See also:
» 11.10.2010 - Sahrawis awake to government opposition
» 01.07.2010 - EU considers Western Sahara fisheries legal
» 17.05.2010 - PR company takes honour for Western Sahara "success"
» 13.05.2010 - Western Sahara "not part of EFTA-Morocco free trade"
» 14.04.2010 - Sahrawis fed up with UN chief
» 11.02.2010 - Morocco-Polisario revive talks
» 03.02.2010 - New talks on Western Sahara in US
» 29.01.2010 - Ease restrictions on Sahrawi - HRW











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Western Sahara
Politics | Society

Dakar rally crosses Western Sahara with Polisario blessing

The afrol News team, «finally in Africa».

© afrol News / Alejandro Roque
afrol News, 5 January
- Cars, trucks and motorbikes on their rally towards the Senegalese capital, Dakar, are currently crossing the Moroccan-occupied territory of Western Sahara, this year with the blessing of the exiled Saharawi government, Polisario. Also Alejandro Roque from the Canary Islands, representing afrol News, has successfully entered the desert territory.

Mr Roque and his co-pilot Jesús Navarro - both from the Spanish Canary Islands just off Western Sahara's coast - started well on the Dakar rally, which this year set off on 1 January in Barcelona. On 3 January, Mr Roque reported to afrol News that he was "finally in Africa" after arriving northern Morocco. Heading southwards in their Toyota Land Cruiser, the afrol News team reached Western Sahara yesterday evening.

One of the destinations on the troublesome route to Dakar that Mr Roque looked most forward to was the Saharawi town of Smara, where endless Sahara caravans had passed before him. This very night, the team rested in the historic Saharawi town, now under firm control of the Moroccan army.

Mr Roque and afrol News already in November investigated whether the controversial passing through Western Sahara had been authorised by exiled Saharawi authorities. Two years ago, the Paris-Dakar rally had been tainted by the French organisers' lack of diplomacy, as they only had applied Moroccan authorities for permission to pass through the Saharawi territory. Polisario naturally protested the move.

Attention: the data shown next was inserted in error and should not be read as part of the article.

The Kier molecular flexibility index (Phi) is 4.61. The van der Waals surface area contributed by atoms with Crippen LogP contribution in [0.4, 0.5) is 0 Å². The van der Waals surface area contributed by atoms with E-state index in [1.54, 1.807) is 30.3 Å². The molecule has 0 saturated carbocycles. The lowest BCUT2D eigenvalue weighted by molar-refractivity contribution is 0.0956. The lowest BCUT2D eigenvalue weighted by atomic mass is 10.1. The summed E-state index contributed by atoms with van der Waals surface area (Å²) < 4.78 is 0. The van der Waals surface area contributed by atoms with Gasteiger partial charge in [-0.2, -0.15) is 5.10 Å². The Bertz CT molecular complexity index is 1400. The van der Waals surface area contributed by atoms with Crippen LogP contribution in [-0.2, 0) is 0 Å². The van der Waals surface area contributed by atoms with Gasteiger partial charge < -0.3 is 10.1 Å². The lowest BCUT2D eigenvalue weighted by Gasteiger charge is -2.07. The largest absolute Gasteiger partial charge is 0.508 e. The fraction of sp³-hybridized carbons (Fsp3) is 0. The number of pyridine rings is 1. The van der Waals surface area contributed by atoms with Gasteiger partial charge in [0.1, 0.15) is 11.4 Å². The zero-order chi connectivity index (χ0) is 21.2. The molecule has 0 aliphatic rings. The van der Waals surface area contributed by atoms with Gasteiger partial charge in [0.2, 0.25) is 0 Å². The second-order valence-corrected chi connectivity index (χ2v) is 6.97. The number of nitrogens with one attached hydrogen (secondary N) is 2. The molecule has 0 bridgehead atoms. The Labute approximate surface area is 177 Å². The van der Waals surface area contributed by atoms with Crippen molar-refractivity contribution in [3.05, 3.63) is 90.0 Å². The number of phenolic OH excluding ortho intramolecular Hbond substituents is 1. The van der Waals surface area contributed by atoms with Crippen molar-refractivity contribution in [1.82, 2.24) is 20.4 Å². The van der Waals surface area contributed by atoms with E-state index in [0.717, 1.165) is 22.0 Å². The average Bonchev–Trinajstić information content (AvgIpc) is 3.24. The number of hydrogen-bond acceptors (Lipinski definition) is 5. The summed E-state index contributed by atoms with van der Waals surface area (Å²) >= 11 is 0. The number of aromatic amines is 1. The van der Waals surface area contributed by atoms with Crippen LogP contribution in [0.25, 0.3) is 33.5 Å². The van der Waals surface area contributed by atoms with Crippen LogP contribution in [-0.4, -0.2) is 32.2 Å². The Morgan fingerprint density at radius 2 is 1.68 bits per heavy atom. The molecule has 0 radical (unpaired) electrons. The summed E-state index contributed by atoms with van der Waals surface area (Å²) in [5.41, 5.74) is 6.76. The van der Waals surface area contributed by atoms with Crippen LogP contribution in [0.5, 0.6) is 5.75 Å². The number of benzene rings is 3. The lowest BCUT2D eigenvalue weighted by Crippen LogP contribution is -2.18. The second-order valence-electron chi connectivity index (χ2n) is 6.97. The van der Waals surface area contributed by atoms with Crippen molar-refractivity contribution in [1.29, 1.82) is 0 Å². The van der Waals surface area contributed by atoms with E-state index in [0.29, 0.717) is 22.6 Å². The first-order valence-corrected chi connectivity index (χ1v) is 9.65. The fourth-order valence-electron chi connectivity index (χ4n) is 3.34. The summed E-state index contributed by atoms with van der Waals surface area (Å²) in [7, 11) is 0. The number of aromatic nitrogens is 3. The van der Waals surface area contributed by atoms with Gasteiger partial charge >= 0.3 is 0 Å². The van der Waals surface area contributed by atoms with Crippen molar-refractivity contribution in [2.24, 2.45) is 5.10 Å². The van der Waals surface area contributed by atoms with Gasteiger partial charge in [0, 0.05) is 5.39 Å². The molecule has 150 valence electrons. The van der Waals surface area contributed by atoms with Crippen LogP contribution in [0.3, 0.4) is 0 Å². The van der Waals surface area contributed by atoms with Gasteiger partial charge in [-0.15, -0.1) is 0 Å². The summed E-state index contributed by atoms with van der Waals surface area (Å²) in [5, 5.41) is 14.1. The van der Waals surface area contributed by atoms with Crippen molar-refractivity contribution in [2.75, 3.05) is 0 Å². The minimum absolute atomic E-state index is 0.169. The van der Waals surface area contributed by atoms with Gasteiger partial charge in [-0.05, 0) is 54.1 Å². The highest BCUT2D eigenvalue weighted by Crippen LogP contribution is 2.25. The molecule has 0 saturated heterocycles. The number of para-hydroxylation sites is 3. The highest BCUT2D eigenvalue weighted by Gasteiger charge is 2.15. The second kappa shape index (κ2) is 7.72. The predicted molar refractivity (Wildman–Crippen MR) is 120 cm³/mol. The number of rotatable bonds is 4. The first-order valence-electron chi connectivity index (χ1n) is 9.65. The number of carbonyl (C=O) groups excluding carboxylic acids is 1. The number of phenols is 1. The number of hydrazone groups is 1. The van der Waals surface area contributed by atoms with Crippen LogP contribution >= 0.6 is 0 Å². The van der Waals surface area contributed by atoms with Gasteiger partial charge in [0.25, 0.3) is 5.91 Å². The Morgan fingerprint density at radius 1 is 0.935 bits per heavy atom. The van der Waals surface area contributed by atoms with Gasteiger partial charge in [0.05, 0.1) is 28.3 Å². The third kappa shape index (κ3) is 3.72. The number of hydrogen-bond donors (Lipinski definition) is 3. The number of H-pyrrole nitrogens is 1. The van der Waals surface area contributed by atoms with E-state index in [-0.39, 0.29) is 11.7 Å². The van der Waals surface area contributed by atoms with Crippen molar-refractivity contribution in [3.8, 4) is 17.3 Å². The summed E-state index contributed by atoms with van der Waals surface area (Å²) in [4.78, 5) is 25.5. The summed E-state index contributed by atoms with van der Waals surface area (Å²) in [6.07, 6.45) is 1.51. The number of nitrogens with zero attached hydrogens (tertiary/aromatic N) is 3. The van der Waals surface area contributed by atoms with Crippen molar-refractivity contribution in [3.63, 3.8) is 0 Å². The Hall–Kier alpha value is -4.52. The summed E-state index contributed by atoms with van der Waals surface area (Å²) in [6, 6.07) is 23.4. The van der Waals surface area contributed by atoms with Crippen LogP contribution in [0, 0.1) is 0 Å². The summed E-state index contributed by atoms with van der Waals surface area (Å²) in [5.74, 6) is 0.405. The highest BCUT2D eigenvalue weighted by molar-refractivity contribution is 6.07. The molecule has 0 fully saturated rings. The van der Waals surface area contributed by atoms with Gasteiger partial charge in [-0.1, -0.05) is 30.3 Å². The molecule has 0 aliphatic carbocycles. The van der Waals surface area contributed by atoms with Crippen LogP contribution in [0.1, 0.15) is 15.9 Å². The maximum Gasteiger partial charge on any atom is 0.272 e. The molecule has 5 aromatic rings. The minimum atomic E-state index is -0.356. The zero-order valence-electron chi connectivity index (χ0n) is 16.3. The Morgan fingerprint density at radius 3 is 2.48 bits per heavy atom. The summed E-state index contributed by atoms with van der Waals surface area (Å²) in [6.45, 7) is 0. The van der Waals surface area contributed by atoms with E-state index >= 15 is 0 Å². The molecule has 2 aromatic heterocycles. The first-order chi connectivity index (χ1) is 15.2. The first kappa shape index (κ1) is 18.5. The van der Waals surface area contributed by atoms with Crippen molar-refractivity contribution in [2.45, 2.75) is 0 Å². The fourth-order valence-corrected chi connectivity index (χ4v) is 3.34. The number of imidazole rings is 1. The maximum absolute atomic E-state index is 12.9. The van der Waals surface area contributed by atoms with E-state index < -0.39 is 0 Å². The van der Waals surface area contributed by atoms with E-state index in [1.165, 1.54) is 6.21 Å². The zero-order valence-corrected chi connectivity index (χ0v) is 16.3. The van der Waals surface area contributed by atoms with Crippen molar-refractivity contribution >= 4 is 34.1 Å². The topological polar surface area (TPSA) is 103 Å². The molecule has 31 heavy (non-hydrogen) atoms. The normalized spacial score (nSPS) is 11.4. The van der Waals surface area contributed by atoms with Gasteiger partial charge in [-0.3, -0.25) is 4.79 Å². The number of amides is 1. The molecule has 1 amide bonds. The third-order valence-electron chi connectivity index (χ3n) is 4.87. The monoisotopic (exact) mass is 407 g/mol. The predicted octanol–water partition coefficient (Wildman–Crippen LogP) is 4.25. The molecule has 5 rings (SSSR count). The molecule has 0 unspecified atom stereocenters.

This year's Spanish organisers of the rally, however, in early November had contacted the Polisario, exiled in Algerian refugee camps, for prior authorisation to cross the Moroccan-occupied territory. The authorisation was given "after many contacts" undertaken by the organisers of the sports event, according to a statement issued by Saharawi authorities today.

These contacts had culminated in "the visit, last December, of Mr Vivian, President of the Organisation Sport Amaury (ASO), which represents the party in charge of the organisation of the competition", added the text. Thus, Saharawi authorities "accepted the petition of the organisers asking for the authorisation of passage across the Saharawi territories, and confirmed their availability to help in the success of this stage of the competition", the statement said.

The Saharawi government confirmed that most of the rally's 230 trail bikes, 165 cars and 70 trucks were welcome to reach the "occupied town of Smara" in the northern part of Western Sahara yesterday. Today, the competitors are heading towards the Mauritanian border, thus avoiding the central and southern parts of Western Sahara, where mines still can be found.

The cooperation of the Polisario indeed is necessary for the successful organisation of the rally, following the route from Smara to Mauritania. In the deserted hinterland between the Saharawi and Mauritanian border, Polisario controls a land strip, which connects the camps in Algeria with the Atlantic coast.

Less than 100 kilometres after Smara, the rally's competitors meet the "wall of shame" constructed by the Moroccan army all along the eastern part of Western Sahara. Behind that heavily guarded wall, Polisario is in control, in the so-called "liberated areas". Just a few kilometres after that, drivers will enter Mauritania.

Here however, beyond the political complications of the Saharawi war, the real challenge for the many vehicles will start. In Mauritania, the real Sahara desert presents the most difficult driving conditions that have wrecked many cars and bikes in earlier races. Mr Roque tells afrol News that, now "the real desert stage start," the part he and other drivers have looked forward to in their long preparations for the rally.



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